Rising trading volumes boost earnings at CME

Earnings at CME Group, which owns the Chicago Board of Trade, beat Wall Street estimates for the third quarter. Ali Hashmi/MEDILL

By Nicholas Heinzmann

CME Group Inc., riding higher trading volume and continued expansion in its international market, reported stronger-than-expected third quarter earnings Thursday.

In the latest quarter, net income at the exchange operator rose 23 percent to $290 million, or 86 cents per diluted share, from $236.7 million, or 71 cents per diluted share, a year earlier. Thursday’s per share earnings topped by 4 cents the 82 cents analysts surveyed by Bloomberg had been expecting.

Revenues rose 6.7 percent to $762.4 million compared with $714.6 million last year.

“Our core business performed very well during the third quarter,” said CME Group Executive Chairman and President Terry Duffy in a press release. “In addition,” he said, “the momentum has continued, and October is on track to have the highest monthly volume in our history.”

CME, the parent company of the Chicago Board of Trade, has faced a challenging financial market this year. Less volatility, low interest rates and concerns about high-speed trading in the previous quarter put a damper on trading activity. That dented CME’s profits, which are heavily dependent on fees it charges for transactions and trade clearing.

But recently, trading volume has climbed thanks to a renewed streak of volatility, as well as growth in the company’s electronic platform abroad. Contracts based on interest rates surged, as investors use derivative contracts to bet on when the Fed will raise interest rates.

“We feel that the robust activity in interest-rate derivatives helping to drive the volume surge has some legs,” Morningstar analyst Gaston Ceron said in a note Thursday. “The U.S. economy will keep rate futures volumes at healthy levels for some time.”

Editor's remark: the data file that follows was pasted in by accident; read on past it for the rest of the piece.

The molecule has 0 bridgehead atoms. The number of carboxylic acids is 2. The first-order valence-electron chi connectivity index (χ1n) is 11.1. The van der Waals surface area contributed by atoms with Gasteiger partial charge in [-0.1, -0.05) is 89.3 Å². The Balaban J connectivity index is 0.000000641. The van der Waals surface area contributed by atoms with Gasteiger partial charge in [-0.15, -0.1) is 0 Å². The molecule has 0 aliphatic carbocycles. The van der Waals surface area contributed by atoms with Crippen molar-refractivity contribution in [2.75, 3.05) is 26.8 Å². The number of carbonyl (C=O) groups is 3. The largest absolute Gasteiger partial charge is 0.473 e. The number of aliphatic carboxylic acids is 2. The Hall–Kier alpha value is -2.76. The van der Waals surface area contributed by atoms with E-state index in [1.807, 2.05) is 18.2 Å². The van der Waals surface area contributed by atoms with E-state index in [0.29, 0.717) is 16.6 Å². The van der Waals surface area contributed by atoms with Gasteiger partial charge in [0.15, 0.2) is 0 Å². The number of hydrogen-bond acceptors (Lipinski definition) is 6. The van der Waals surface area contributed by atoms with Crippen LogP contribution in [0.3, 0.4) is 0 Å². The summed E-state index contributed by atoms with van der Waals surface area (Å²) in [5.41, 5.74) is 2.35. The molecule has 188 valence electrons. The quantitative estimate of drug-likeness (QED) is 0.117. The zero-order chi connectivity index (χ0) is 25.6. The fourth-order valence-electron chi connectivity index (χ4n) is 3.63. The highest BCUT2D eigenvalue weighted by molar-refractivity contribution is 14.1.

Average daily volume during the third quarter was 13.5 million contracts, up 12 percent from the third quarter in 2013. Volume for interest rate contracts jumped 19 percent to a record average of 7.2 million per day.

Continuing this trend, trading volume — driven by the same trends that bolstered the third quarter — has been high in October. CME reported two of its top three highest volume days this month. October has seen strong activity across the board, said CEO Phupinder Gill in a conference call Thursday, with “all six product lines up and financial products up more the 50 percent compared to October last year.”

Growth in trading volume abroad contributed to the strong results. CME outperformed its two largest Europe-based competitors, which saw drop in volume compared with the year earlier period. Third quarter average daily volume from European clients, Gill said, was 2.1 million contracts, up 22 percent, outperforming North America, which rose by 13 percent.

That continued growth in electronic trading reflects another move by CME: two weeks ago, the company reduced its workforce by five percent in a cost-cutting move designed to appease critics.

“Given the revenue headwinds the firm has faced the past few years, we believe CME took the right step by cutting 5 percent of its staff,” Morningstar’s Ceron said. The savings from layoffs are expected “to offset cost increases in other parts of the company, including salary increases for continuing employees and spending on professional services,” rather than take a big chunk out of its expense base.

CME’s upside earnings performance had little effect on the company’s share price. In afternoon NASDAQ trading, CME shares were down 20 cents, or less than one percent, at $81.63.